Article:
We don't stop caring campaign
We don't stop caring campaign urges government to raise foster care leaving age to 21
A nationwide alliance of agencies have today renewed their calls for the government to raise the age of leaving age for state care from 17 to 21 and are asking the public to show their support for the change.
In New Zealand, young people leave state care on their 17th birthday – an age when they can’t even sign a tenancy agreement. “We see the impact of that every day – young people who end up homeless, living on the streets because they have nowhere to go”, says Lifewise General Manager Moira Lawler.
“We’re pleased to hear that the Minister can see the need for the age to be raised, and we hope that she will consider international research such as the state of Illinois’s overwhelmingly positive results for young people leaving care at 21.”
Research from Monash University in Australia also shows that for each 17 year old who leaves state care, it can cost the state more than $700,000 due to poor outcomes including homelessness, justice and correction costs, and long-term welfare dependence.
Most families in NZ support their children well past 17, with most Kiwis now leaving home at 23. Even then, those who leave the nest can come back for support if times get tough. But that isn’t the case for young people raised in the state care system. “These young people don’t have the option to come home if something goes wrong– they’re left isolated, without the skills or support needed to successfully navigate the adult world”, says Dingwall Chief Executive Tracie Shipton.
Lifewise, Youthline, Child Poverty Action Group, Action Station and agencies from all around the country have teamed up for a campaign named We Don’t Stop Caring, asking the public to sign a petition to raise the age of leaving state care from 17 to 21.
Nearly 6000 people have already signed the petition, and the group are hoping to get at least 10,000 signatures before presenting the results to the Select Committee. “We ask that everyone signs the petition today to make sure that our government knows that Kiwis don’t stop caring when our young people turn 17.” says Moira.
“Young people are in state care through no fault of their own. Somehow we have got to a point where people are quick to judge young people in foster care, but they are the innocent victims of sometimes horrific abuse and neglect. Our government is responsible for young people in state care, and we as members of the community also have a role to play in making sure that they have the support they need to thrive” says Moira.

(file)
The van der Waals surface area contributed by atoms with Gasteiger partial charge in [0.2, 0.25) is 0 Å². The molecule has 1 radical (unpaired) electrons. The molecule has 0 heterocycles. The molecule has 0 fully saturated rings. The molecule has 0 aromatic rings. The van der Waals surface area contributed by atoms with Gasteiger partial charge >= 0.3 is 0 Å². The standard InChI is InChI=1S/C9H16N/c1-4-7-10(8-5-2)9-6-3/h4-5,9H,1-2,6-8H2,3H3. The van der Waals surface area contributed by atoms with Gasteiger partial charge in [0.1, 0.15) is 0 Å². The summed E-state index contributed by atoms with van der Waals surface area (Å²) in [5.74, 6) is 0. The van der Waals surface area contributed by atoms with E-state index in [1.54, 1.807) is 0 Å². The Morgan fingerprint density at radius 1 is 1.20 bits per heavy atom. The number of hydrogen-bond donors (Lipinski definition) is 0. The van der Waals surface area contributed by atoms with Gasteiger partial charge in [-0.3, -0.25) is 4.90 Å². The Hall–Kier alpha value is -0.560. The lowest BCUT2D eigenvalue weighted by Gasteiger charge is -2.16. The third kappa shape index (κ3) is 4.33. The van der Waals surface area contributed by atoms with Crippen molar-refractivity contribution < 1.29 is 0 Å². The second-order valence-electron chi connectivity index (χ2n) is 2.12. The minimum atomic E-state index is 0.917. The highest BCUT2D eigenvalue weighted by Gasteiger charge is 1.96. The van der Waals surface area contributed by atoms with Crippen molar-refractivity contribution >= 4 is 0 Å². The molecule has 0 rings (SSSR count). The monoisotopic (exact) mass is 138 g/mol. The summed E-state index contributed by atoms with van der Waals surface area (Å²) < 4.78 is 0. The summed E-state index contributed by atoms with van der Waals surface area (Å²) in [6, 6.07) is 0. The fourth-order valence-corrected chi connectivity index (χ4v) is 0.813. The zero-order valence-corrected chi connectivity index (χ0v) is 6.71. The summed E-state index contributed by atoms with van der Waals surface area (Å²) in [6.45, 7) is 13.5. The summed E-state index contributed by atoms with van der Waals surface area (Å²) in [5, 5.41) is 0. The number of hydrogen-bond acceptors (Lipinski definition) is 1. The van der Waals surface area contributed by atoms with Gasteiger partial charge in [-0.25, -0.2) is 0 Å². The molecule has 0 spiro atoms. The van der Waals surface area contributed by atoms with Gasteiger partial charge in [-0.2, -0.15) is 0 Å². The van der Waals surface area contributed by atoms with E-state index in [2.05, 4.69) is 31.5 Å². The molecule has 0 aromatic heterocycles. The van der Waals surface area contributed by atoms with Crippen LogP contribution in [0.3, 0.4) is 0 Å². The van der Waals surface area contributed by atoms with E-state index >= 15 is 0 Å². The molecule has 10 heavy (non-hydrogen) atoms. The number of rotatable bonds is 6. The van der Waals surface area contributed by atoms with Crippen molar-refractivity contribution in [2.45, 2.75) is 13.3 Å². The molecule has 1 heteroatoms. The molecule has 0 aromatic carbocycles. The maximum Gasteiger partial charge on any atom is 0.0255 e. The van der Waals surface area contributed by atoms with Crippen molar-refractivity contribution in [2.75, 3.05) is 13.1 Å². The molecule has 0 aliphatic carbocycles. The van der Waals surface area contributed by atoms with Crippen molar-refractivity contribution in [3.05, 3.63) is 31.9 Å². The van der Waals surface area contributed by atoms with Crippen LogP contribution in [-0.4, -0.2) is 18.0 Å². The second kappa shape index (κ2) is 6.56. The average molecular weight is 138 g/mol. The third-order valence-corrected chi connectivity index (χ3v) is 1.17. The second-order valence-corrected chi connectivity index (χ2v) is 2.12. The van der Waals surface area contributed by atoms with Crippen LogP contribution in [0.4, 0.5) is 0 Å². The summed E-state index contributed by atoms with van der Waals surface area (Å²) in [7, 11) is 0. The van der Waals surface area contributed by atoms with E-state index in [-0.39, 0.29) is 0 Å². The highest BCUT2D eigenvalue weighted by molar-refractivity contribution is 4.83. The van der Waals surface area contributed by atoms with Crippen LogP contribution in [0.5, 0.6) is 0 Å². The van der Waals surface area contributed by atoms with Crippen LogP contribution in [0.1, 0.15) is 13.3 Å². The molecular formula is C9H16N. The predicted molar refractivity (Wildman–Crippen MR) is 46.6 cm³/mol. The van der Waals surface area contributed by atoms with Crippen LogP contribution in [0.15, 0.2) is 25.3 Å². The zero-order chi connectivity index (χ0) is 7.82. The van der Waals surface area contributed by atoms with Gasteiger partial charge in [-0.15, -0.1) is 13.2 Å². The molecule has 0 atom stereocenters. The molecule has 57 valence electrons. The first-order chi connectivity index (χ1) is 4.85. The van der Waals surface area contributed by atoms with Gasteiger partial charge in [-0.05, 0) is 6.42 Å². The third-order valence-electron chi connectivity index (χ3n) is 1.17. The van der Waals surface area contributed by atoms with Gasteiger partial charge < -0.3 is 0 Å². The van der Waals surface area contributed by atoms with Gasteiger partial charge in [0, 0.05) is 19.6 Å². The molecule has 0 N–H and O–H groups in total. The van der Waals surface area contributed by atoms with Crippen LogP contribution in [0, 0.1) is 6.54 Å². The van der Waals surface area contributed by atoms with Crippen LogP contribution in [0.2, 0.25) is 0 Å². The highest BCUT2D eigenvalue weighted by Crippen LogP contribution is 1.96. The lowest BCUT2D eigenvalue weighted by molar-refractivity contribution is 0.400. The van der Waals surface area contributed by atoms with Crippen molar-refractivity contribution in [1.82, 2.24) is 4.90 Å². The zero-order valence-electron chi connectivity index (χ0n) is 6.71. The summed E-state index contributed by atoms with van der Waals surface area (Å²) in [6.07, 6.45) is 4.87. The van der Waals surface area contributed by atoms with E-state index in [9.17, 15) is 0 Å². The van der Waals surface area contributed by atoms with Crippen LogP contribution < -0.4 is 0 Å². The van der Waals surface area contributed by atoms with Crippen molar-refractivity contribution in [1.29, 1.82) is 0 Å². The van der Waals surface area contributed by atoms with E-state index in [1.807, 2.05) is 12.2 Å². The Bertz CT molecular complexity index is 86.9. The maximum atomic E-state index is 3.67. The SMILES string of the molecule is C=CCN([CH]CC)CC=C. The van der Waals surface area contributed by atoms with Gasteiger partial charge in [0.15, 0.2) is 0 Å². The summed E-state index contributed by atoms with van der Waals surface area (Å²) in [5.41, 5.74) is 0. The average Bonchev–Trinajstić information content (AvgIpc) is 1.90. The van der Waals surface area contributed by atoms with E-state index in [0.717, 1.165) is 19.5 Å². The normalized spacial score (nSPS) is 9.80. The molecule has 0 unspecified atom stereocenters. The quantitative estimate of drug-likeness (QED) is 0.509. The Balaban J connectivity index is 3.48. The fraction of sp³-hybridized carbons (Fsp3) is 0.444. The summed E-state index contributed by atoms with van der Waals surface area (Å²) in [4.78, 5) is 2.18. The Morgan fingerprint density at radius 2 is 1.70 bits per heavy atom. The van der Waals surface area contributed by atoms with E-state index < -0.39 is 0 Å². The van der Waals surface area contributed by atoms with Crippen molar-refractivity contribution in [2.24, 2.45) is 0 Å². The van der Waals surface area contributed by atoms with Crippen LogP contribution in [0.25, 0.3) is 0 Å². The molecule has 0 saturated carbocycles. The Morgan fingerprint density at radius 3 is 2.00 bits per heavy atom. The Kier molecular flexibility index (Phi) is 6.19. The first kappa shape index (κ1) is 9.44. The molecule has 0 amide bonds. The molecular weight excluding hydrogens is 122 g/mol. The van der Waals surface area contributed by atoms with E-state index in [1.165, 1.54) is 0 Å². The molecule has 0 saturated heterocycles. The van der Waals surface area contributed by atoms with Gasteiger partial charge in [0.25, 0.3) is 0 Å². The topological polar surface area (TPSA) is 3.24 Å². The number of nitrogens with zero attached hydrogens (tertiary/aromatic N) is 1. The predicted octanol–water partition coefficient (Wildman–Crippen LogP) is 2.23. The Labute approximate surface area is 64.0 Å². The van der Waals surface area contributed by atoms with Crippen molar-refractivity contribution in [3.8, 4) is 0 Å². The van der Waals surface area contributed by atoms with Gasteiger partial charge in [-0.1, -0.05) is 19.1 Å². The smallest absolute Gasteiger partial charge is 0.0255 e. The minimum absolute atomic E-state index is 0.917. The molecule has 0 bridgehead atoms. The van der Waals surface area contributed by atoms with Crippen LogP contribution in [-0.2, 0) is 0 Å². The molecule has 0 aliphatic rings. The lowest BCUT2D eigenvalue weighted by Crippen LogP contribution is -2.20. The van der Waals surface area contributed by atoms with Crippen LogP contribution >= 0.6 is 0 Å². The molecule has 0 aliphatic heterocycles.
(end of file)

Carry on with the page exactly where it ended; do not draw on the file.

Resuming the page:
Tupua Urlich, now 19, left state care at 15. “For me personally, leaving state care was a horrible and heartbreaking experience. You have so much expectation that grows throughout your childhood of returning to a loving environment with all your family. Sadly that was not the case for me.”
Transitioning to life as an independent adult only gets harder when a young person has already had a disrupted life in-and-out of the state care system. “Raising the age of leaving foster care from 17 to 21 would mean that young people can learn the skills they need for being independent, and those who choose to leave have the option of coming home if they need to”, says Tracie.
If the age of leaving state care remains at 17, young people will continue to fall through the gaps. State care leavers are known to suffer disproportionately poor outcomes, including homelessness, over-representation in the justice system, becoming young parents, and being dependent on welfare long-term.
Not only is it vital that the Government provides the same level of care as a reasonable parent, raising the age of foster care from 17 to 21 is in everyone’s best interest. With better support, more young people will be able to make the transition to adulthood successfully, resulting in long-term economic, social and health benefits for us all.
“Leaving state care at 17 means teenagers like myself can end up on to the streets for years.”, says Tupua. “I’m asking for the age of foster care to be lifted because like every other young person in state care, I want to be a productive member of society and to live a happy life. We don’t want to just be survivors of our own childhood and upbringing”.
The Action Station petition asks the Child Youth and Family panel to raise the age of leaving foster care in NZ from 17 to 21, and was created in collaboration with Lifewise, Dingwall Trust, Youthline, Child Poverty Action Group, Wesley Community Action, Christchurch Methodist Mission and Action Station.